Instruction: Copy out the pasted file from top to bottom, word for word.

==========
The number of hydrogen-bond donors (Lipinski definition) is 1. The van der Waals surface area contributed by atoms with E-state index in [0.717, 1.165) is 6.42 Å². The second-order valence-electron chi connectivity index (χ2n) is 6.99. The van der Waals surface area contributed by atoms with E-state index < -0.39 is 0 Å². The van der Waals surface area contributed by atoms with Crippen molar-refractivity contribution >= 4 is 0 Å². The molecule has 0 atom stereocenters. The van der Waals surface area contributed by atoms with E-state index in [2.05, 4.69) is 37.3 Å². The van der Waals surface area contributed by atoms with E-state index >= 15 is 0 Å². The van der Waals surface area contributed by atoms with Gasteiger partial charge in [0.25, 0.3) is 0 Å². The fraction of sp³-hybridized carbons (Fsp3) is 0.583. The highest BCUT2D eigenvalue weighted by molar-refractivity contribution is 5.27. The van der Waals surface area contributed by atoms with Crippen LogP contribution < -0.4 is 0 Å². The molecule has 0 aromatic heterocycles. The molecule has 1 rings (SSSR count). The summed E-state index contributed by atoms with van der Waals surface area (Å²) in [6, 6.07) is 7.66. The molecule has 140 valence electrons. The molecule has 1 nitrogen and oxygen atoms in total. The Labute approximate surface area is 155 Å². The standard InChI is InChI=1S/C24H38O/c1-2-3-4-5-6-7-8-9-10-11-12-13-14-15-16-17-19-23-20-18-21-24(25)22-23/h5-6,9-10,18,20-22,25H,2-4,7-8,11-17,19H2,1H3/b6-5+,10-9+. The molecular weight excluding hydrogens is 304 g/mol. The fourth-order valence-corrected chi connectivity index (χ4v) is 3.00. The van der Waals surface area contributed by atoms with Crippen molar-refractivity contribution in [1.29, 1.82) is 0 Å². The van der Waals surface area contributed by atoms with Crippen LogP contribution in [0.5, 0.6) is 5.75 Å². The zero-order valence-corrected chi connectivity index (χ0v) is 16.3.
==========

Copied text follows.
The number of hydrogen-bond donors (Lipinski definition) is 1. The van der Waals surface area contributed by atoms with E-state index in [0.717, 1.165) is 6.42 Å². The second-order valence-electron chi connectivity index (χ2n) is 6.99. The van der Waals surface area contributed by atoms with E-state index < -0.39 is 0 Å². The van der Waals surface area contributed by atoms with Crippen molar-refractivity contribution >= 4 is 0 Å². The molecule has 0 atom stereocenters. The van der Waals surface area contributed by atoms with E-state index in [2.05, 4.69) is 37.3 Å². The van der Waals surface area contributed by atoms with E-state index >= 15 is 0 Å². The van der Waals surface area contributed by atoms with Gasteiger partial charge in [0.25, 0.3) is 0 Å². The fraction of sp³-hybridized carbons (Fsp3) is 0.583. The highest BCUT2D eigenvalue weighted by molar-refractivity contribution is 5.27. The van der Waals surface area contributed by atoms with Crippen LogP contribution < -0.4 is 0 Å². The molecule has 0 aromatic heterocycles. The molecule has 1 rings (SSSR count). The summed E-state index contributed by atoms with van der Waals surface area (Å²) in [6, 6.07) is 7.66. The molecule has 140 valence electrons. The molecule has 1 nitrogen and oxygen atoms in total. The Labute approximate surface area is 155 Å². The standard InChI is InChI=1S/C24H38O/c1-2-3-4-5-6-7-8-9-10-11-12-13-14-15-16-17-19-23-20-18-21-24(25)22-23/h5-6,9-10,18,20-22,25H,2-4,7-8,11-17,19H2,1H3/b6-5+,10-9+. The molecular weight excluding hydrogens is 304 g/mol. The fourth-order valence-corrected chi connectivity index (χ4v) is 3.00. The van der Waals surface area contributed by atoms with Crippen molar-refractivity contribution in [1.29, 1.82) is 0 Å². The van der Waals surface area contributed by atoms with Crippen LogP contribution in [0.5, 0.6) is 5.75 Å². The zero-order valence-corrected chi connectivity index (χ0v) is 16.3.